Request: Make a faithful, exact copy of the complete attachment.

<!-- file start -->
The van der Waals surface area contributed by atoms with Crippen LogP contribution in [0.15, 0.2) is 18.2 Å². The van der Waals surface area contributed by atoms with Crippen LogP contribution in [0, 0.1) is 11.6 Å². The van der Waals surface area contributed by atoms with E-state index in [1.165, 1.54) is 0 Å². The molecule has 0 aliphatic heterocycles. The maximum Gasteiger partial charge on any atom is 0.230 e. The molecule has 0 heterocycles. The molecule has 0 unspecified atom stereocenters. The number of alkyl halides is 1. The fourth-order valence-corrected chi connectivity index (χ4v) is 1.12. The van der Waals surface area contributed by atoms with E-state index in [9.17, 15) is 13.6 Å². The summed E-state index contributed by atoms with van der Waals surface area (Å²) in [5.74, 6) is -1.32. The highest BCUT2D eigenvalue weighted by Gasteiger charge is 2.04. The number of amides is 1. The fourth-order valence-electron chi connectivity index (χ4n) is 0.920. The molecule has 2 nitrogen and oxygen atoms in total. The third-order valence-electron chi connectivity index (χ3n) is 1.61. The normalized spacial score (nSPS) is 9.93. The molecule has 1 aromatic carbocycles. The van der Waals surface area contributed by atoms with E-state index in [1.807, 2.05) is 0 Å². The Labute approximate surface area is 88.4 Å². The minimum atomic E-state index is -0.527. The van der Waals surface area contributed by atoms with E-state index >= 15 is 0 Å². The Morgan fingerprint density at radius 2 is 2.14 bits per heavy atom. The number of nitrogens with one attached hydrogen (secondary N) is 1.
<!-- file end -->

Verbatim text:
The van der Waals surface area contributed by atoms with Crippen LogP contribution in [0.15, 0.2) is 18.2 Å². The van der Waals surface area contributed by atoms with Crippen LogP contribution in [0, 0.1) is 11.6 Å². The van der Waals surface area contributed by atoms with E-state index in [1.165, 1.54) is 0 Å². The molecule has 0 aliphatic heterocycles. The maximum Gasteiger partial charge on any atom is 0.230 e. The molecule has 0 heterocycles. The molecule has 0 unspecified atom stereocenters. The number of alkyl halides is 1. The fourth-order valence-corrected chi connectivity index (χ4v) is 1.12. The van der Waals surface area contributed by atoms with E-state index in [9.17, 15) is 13.6 Å². The summed E-state index contributed by atoms with van der Waals surface area (Å²) in [5.74, 6) is -1.32. The highest BCUT2D eigenvalue weighted by Gasteiger charge is 2.04. The number of amides is 1. The fourth-order valence-electron chi connectivity index (χ4n) is 0.920. The molecule has 2 nitrogen and oxygen atoms in total. The third-order valence-electron chi connectivity index (χ3n) is 1.61. The normalized spacial score (nSPS) is 9.93. The molecule has 1 aromatic carbocycles. The van der Waals surface area contributed by atoms with E-state index in [1.807, 2.05) is 0 Å². The Labute approximate surface area is 88.4 Å². The minimum atomic E-state index is -0.527. The van der Waals surface area contributed by atoms with E-state index >= 15 is 0 Å². The Morgan fingerprint density at radius 2 is 2.14 bits per heavy atom. The number of nitrogens with one attached hydrogen (secondary N) is 1.